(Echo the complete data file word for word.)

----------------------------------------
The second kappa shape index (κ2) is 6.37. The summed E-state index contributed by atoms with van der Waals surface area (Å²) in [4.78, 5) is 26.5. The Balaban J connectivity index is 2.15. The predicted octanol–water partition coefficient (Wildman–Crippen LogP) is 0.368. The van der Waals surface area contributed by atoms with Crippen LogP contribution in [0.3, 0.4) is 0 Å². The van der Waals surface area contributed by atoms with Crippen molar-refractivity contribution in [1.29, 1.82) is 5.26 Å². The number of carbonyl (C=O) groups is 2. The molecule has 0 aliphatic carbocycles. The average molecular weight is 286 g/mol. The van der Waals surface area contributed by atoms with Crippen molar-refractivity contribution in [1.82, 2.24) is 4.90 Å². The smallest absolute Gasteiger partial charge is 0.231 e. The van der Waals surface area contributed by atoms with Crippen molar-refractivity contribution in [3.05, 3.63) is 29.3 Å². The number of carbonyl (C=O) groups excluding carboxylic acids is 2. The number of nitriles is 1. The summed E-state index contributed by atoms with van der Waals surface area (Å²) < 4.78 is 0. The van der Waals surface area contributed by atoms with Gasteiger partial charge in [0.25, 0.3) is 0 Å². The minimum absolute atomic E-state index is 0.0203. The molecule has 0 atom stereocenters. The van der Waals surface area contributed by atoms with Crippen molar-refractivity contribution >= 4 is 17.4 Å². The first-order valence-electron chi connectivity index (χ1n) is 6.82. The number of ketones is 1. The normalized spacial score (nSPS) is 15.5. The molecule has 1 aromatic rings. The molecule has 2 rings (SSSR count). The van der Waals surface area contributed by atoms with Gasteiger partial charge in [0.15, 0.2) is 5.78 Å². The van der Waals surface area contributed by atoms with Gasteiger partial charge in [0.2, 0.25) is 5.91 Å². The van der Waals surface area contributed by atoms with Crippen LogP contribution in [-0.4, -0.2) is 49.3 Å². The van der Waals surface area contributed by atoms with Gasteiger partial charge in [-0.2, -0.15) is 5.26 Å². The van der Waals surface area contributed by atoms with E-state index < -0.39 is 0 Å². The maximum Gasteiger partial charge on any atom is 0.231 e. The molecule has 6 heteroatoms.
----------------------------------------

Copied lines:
The second kappa shape index (κ2) is 6.37. The summed E-state index contributed by atoms with van der Waals surface area (Å²) in [4.78, 5) is 26.5. The Balaban J connectivity index is 2.15. The predicted octanol–water partition coefficient (Wildman–Crippen LogP) is 0.368. The van der Waals surface area contributed by atoms with Crippen LogP contribution in [0.3, 0.4) is 0 Å². The van der Waals surface area contributed by atoms with Crippen molar-refractivity contribution in [1.29, 1.82) is 5.26 Å². The number of carbonyl (C=O) groups is 2. The molecule has 0 aliphatic carbocycles. The average molecular weight is 286 g/mol. The van der Waals surface area contributed by atoms with Crippen molar-refractivity contribution in [1.82, 2.24) is 4.90 Å². The smallest absolute Gasteiger partial charge is 0.231 e. The van der Waals surface area contributed by atoms with Crippen molar-refractivity contribution in [3.05, 3.63) is 29.3 Å². The number of carbonyl (C=O) groups excluding carboxylic acids is 2. The number of nitriles is 1. The summed E-state index contributed by atoms with van der Waals surface area (Å²) < 4.78 is 0. The van der Waals surface area contributed by atoms with Gasteiger partial charge in [0.25, 0.3) is 0 Å². The minimum absolute atomic E-state index is 0.0203. The molecule has 0 atom stereocenters. The van der Waals surface area contributed by atoms with Crippen molar-refractivity contribution >= 4 is 17.4 Å². The first-order valence-electron chi connectivity index (χ1n) is 6.82. The number of ketones is 1. The normalized spacial score (nSPS) is 15.5. The molecule has 1 aromatic rings. The molecule has 2 rings (SSSR count). The van der Waals surface area contributed by atoms with Gasteiger partial charge in [0.15, 0.2) is 5.78 Å². The van der Waals surface area contributed by atoms with Gasteiger partial charge in [0.2, 0.25) is 5.91 Å². The van der Waals surface area contributed by atoms with Crippen LogP contribution in [-0.4, -0.2) is 49.3 Å². The van der Waals surface area contributed by atoms with Gasteiger partial charge in [-0.2, -0.15) is 5.26 Å². The van der Waals surface area contributed by atoms with E-state index < -0.39 is 0 Å². The maximum Gasteiger partial charge on any atom is 0.231 e. The molecule has 6 heteroatoms.